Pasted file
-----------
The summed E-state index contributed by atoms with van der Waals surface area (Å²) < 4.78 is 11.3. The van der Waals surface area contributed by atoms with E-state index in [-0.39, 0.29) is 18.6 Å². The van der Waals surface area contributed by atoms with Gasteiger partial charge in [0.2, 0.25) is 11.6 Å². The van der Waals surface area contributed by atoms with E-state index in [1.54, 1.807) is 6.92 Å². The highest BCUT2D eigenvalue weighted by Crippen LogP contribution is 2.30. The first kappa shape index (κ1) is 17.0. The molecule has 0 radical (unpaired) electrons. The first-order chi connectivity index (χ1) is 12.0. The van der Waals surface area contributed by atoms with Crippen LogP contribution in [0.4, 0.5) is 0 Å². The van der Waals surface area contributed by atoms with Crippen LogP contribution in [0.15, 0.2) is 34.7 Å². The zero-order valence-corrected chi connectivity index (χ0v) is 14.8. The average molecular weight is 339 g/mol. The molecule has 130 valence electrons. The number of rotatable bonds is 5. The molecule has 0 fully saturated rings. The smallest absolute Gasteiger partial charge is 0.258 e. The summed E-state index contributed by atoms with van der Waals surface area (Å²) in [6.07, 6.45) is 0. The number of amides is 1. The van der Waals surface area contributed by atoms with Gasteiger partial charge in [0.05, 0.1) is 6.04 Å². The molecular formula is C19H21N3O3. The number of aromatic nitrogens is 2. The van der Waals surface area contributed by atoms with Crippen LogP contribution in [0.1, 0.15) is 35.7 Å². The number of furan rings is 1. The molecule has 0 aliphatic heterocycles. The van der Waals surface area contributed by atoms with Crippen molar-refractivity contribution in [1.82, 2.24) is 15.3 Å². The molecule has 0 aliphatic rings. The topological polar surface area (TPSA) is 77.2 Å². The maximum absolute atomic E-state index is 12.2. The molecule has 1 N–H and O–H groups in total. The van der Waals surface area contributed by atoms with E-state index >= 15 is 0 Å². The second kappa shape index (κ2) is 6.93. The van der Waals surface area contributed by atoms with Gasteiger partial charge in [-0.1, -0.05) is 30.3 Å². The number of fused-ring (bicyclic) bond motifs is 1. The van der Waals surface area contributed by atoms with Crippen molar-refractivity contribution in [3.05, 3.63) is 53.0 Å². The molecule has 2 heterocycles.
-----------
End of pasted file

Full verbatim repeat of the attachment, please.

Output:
The summed E-state index contributed by atoms with van der Waals surface area (Å²) < 4.78 is 11.3. The van der Waals surface area contributed by atoms with E-state index in [-0.39, 0.29) is 18.6 Å². The van der Waals surface area contributed by atoms with Gasteiger partial charge in [0.2, 0.25) is 11.6 Å². The van der Waals surface area contributed by atoms with E-state index in [1.54, 1.807) is 6.92 Å². The highest BCUT2D eigenvalue weighted by Crippen LogP contribution is 2.30. The first kappa shape index (κ1) is 17.0. The molecule has 0 radical (unpaired) electrons. The first-order chi connectivity index (χ1) is 12.0. The van der Waals surface area contributed by atoms with Crippen LogP contribution in [0.4, 0.5) is 0 Å². The van der Waals surface area contributed by atoms with Crippen LogP contribution in [0.15, 0.2) is 34.7 Å². The zero-order valence-corrected chi connectivity index (χ0v) is 14.8. The average molecular weight is 339 g/mol. The molecule has 130 valence electrons. The number of rotatable bonds is 5. The molecule has 0 fully saturated rings. The smallest absolute Gasteiger partial charge is 0.258 e. The summed E-state index contributed by atoms with van der Waals surface area (Å²) in [6.07, 6.45) is 0. The number of amides is 1. The van der Waals surface area contributed by atoms with Gasteiger partial charge in [0.05, 0.1) is 6.04 Å². The molecular formula is C19H21N3O3. The number of aromatic nitrogens is 2. The van der Waals surface area contributed by atoms with Crippen LogP contribution in [0.1, 0.15) is 35.7 Å². The number of furan rings is 1. The molecule has 0 aliphatic heterocycles. The van der Waals surface area contributed by atoms with Crippen molar-refractivity contribution in [1.82, 2.24) is 15.3 Å². The molecule has 0 aliphatic rings. The topological polar surface area (TPSA) is 77.2 Å². The maximum absolute atomic E-state index is 12.2. The molecule has 1 N–H and O–H groups in total. The van der Waals surface area contributed by atoms with E-state index >= 15 is 0 Å². The second kappa shape index (κ2) is 6.93. The van der Waals surface area contributed by atoms with Gasteiger partial charge in [-0.1, -0.05) is 30.3 Å². The number of fused-ring (bicyclic) bond motifs is 1. The van der Waals surface area contributed by atoms with Crippen molar-refractivity contribution in [3.05, 3.63) is 53.0 Å². The molecule has 2 heterocycles.